My opinion is necessarily based upon my experiences as one
    who was a 16-year old mother.  I received
    considerable pressure to abort from my parents, doctor, friends, school
    officials, and pastor (Unitarian Church). 
    This was shortly before Roe vs. Wade and I would have had to travel to
    another state, but my doctor would have arranged it and my parents could have paid for it.  I refused, ended up beating
    the odds and getting a college degree. 
    Most importantly, my son was the only child I was ever to have.  Everyone who advised me to abort has at some
    point or another admitted that they are so glad I refused to listen to them.  My doctor felt so bad that when he retired
    that he told me he would come out of retirement to care for me if I ever became
    pregnant again.


    My grandson was born into a very unstable marriage that soon
    led to divorce.   My grandson could be a pro-life poster child,
    although I don’t know if my son and his ex-wife ever considered an abortion.  Neither one has any religious objections to
    abortion and their situation made them prime candidates for abortion.   However, my son is well aware of the
    circumstances surrounding his birth.


    I’ve also been the designated driver for a friend who had an
    abortion.   She already had one child and an unemployed husband, and couldn’t afford another baby.  I pretty much sucked at it –
    I cried with her all the way there and all the way home. 


    Nevertheless, I’m firmly pro-choice.  I have had at least 3 ectopic pregnancies that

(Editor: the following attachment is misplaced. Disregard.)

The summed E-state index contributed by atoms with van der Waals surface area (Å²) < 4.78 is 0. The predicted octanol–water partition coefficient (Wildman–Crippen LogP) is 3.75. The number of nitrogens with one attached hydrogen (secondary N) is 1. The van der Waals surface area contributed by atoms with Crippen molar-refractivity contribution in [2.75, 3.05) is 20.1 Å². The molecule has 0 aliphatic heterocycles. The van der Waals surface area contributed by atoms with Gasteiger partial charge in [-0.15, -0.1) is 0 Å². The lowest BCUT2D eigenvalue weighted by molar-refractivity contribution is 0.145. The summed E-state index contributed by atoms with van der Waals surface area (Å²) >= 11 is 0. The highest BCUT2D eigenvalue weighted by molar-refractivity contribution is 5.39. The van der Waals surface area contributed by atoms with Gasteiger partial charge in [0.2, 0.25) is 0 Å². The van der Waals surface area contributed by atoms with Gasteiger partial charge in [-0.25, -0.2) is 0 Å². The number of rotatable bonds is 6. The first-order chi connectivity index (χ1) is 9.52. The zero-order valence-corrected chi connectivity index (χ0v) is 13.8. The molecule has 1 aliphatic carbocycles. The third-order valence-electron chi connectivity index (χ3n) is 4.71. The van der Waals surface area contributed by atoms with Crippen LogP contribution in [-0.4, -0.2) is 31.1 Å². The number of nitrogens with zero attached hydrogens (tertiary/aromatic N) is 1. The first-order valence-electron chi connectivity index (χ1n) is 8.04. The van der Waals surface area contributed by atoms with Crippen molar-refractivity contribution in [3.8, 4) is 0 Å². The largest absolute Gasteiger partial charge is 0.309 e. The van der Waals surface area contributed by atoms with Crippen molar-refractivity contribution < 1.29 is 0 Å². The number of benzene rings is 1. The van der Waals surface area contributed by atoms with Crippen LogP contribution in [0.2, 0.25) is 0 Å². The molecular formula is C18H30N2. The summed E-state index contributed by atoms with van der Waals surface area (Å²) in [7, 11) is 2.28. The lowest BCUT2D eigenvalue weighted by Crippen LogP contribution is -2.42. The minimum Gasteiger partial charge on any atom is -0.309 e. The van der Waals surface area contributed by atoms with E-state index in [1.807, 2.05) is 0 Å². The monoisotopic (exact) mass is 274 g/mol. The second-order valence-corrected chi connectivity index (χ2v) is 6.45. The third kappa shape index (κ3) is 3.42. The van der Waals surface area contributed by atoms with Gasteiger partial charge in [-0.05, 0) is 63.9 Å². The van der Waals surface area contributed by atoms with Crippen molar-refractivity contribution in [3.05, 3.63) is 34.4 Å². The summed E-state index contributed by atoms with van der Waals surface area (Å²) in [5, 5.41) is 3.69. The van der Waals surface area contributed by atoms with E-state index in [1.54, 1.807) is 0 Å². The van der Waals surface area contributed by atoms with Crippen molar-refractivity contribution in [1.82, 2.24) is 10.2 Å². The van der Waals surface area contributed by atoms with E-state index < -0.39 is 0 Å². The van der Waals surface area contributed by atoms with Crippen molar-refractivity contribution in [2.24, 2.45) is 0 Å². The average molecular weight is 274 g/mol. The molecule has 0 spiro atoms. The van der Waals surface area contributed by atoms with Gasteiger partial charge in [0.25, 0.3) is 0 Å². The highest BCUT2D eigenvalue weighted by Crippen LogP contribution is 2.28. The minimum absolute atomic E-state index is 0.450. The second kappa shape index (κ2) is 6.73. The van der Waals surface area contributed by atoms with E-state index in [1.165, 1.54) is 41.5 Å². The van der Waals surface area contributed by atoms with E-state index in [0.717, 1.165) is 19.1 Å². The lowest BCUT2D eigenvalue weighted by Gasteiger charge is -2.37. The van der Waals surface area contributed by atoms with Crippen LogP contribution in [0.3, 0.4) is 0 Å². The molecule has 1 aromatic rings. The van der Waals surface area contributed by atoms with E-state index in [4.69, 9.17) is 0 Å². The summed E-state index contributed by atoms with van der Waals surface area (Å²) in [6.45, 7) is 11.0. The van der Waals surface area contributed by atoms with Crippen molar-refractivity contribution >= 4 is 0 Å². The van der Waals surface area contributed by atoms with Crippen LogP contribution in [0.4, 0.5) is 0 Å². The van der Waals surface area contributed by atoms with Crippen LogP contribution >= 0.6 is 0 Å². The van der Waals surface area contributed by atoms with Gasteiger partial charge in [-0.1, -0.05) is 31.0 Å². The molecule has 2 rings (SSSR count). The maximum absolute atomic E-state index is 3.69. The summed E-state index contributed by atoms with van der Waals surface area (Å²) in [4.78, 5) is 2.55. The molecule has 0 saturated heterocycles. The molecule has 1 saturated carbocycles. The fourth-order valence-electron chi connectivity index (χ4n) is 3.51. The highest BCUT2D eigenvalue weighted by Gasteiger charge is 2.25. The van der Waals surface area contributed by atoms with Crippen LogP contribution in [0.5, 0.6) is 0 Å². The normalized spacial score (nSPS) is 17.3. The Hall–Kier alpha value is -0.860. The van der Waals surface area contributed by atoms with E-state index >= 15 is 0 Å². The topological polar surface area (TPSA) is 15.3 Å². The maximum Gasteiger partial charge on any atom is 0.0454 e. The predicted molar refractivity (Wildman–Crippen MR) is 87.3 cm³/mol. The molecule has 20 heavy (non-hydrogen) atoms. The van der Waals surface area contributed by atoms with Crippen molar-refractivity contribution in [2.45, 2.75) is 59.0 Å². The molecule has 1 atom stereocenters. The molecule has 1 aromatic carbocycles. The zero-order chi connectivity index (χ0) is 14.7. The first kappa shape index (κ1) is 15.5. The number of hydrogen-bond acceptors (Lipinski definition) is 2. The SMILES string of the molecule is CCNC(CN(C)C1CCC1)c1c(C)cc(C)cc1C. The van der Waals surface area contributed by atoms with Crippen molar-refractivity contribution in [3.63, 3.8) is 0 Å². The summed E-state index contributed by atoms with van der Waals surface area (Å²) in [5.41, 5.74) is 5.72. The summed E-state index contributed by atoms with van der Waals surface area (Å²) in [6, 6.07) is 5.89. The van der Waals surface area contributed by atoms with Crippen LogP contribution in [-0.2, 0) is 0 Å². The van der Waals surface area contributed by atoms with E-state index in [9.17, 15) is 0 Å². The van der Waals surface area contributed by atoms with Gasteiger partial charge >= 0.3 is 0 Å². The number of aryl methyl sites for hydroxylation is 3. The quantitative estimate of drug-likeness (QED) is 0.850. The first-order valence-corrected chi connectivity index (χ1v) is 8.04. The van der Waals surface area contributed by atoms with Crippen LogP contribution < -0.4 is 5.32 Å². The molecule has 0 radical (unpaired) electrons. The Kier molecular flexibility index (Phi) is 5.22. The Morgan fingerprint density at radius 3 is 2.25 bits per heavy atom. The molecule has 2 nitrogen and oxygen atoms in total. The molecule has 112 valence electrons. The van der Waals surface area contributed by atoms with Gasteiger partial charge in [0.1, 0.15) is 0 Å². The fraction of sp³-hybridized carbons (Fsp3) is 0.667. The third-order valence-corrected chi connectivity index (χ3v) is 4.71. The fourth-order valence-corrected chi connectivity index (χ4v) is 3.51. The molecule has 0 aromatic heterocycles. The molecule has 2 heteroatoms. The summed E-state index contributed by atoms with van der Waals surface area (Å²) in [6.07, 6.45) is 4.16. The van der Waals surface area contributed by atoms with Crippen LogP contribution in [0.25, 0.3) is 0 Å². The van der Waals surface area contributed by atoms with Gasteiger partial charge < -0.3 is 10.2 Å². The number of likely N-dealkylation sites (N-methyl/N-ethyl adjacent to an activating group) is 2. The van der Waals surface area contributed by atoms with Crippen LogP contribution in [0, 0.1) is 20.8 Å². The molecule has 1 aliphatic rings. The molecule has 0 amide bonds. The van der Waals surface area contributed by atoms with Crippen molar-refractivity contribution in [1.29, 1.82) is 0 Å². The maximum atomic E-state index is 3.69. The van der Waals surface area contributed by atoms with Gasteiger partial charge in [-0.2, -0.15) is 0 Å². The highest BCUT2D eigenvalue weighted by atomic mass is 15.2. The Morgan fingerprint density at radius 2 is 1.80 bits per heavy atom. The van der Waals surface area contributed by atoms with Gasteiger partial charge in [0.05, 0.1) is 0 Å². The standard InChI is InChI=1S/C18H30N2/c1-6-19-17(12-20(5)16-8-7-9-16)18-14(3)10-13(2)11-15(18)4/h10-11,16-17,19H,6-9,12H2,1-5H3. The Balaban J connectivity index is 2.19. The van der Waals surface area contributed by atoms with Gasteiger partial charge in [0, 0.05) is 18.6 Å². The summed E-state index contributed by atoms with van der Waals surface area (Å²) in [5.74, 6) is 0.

required surgical intervention.   The
    first time I had no idea I was even pregnant and probably owe my life to an
    emergency room doctor who was interviewing me for possible reasons for my
    abdominal pains when I passed out.  He
    later told me that I had turned green and fainted, exactly as his wife recently
    did, so suspected the cause.  If this had
    happened in Ireland today, I’d probably be dead.  Back then, there was no question that an
    ectopic pregnancy should be terminated and it frightens me how insane people
    have become over the issue. 

    It also
    angers me that the social support I received after I made the decision to keep
    my baby was so much better than it is these days, principally affordable
    tuition at the state university I attended. 
    So I can’t say that a 16-year old mother has the same opportunities that
    I had over 40 years ago.  That’s really,
    really sad, ya know?  Things are supposed
    to get better over time, not worse.

  • Liralen

    I hate Disqus.

  • Liralen

  • Tricksterson

    Oh, a lot of the usual suspects feel that way.  The reasoning, if you want to call it that, is that money for girls sports takes away money from boys sports and since athleticism is natural to men (said the overweight geek) and unnatural to women you are taking away from those who need it and spending on what is, at best frivolous.

  • Aiwhelan

     I have seriously heard the argument “Women’s sports [softball in this case] leads teenage girls down the path of casual lesbianism”. And lots of people think Title IX=no football or wrestling for boys, which of course is worse than women having no sports at all.